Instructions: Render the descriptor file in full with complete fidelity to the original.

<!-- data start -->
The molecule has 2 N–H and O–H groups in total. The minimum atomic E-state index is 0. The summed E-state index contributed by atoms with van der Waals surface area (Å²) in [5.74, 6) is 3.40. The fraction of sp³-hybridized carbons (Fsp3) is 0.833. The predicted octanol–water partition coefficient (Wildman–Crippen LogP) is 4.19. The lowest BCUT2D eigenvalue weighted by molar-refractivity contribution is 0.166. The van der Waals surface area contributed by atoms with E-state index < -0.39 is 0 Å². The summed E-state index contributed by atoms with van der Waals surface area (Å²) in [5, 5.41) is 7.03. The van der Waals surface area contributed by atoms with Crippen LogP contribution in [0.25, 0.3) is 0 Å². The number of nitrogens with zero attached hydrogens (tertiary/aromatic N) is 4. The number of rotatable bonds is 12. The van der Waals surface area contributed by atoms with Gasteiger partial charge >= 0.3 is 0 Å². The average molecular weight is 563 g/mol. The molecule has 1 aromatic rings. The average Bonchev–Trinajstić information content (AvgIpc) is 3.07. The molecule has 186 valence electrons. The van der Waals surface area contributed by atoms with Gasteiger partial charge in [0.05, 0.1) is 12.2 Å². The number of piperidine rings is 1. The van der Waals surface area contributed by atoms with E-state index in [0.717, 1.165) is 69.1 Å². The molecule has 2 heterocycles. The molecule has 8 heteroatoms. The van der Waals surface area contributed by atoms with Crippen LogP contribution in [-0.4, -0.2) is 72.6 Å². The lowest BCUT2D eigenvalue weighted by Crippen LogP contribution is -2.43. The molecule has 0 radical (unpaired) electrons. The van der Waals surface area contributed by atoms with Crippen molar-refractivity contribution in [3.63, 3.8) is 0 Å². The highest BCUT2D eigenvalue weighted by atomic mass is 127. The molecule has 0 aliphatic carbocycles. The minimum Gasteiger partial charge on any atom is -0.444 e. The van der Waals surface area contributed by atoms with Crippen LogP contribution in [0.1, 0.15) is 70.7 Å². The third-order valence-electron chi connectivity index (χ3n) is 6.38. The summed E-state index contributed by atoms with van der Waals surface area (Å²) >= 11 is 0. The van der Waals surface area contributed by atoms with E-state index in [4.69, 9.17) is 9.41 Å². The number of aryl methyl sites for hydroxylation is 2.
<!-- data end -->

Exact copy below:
The molecule has 2 N–H and O–H groups in total. The minimum atomic E-state index is 0. The summed E-state index contributed by atoms with van der Waals surface area (Å²) in [5.74, 6) is 3.40. The fraction of sp³-hybridized carbons (Fsp3) is 0.833. The predicted octanol–water partition coefficient (Wildman–Crippen LogP) is 4.19. The lowest BCUT2D eigenvalue weighted by molar-refractivity contribution is 0.166. The van der Waals surface area contributed by atoms with E-state index < -0.39 is 0 Å². The summed E-state index contributed by atoms with van der Waals surface area (Å²) in [5, 5.41) is 7.03. The van der Waals surface area contributed by atoms with Crippen LogP contribution in [0.25, 0.3) is 0 Å². The number of nitrogens with zero attached hydrogens (tertiary/aromatic N) is 4. The number of rotatable bonds is 12. The van der Waals surface area contributed by atoms with Gasteiger partial charge >= 0.3 is 0 Å². The average molecular weight is 563 g/mol. The molecule has 1 aromatic rings. The average Bonchev–Trinajstić information content (AvgIpc) is 3.07. The molecule has 186 valence electrons. The van der Waals surface area contributed by atoms with Gasteiger partial charge in [0.05, 0.1) is 12.2 Å². The number of piperidine rings is 1. The van der Waals surface area contributed by atoms with E-state index in [0.717, 1.165) is 69.1 Å². The molecule has 2 heterocycles. The molecule has 8 heteroatoms. The van der Waals surface area contributed by atoms with Crippen LogP contribution in [-0.4, -0.2) is 72.6 Å². The lowest BCUT2D eigenvalue weighted by Crippen LogP contribution is -2.43. The molecule has 0 radical (unpaired) electrons. The van der Waals surface area contributed by atoms with Crippen molar-refractivity contribution in [3.63, 3.8) is 0 Å². The highest BCUT2D eigenvalue weighted by atomic mass is 127. The molecule has 0 aliphatic carbocycles. The minimum Gasteiger partial charge on any atom is -0.444 e. The van der Waals surface area contributed by atoms with Crippen LogP contribution in [0.1, 0.15) is 70.7 Å². The third-order valence-electron chi connectivity index (χ3n) is 6.38. The summed E-state index contributed by atoms with van der Waals surface area (Å²) >= 11 is 0. The van der Waals surface area contributed by atoms with E-state index in [4.69, 9.17) is 9.41 Å². The number of aryl methyl sites for hydroxylation is 2.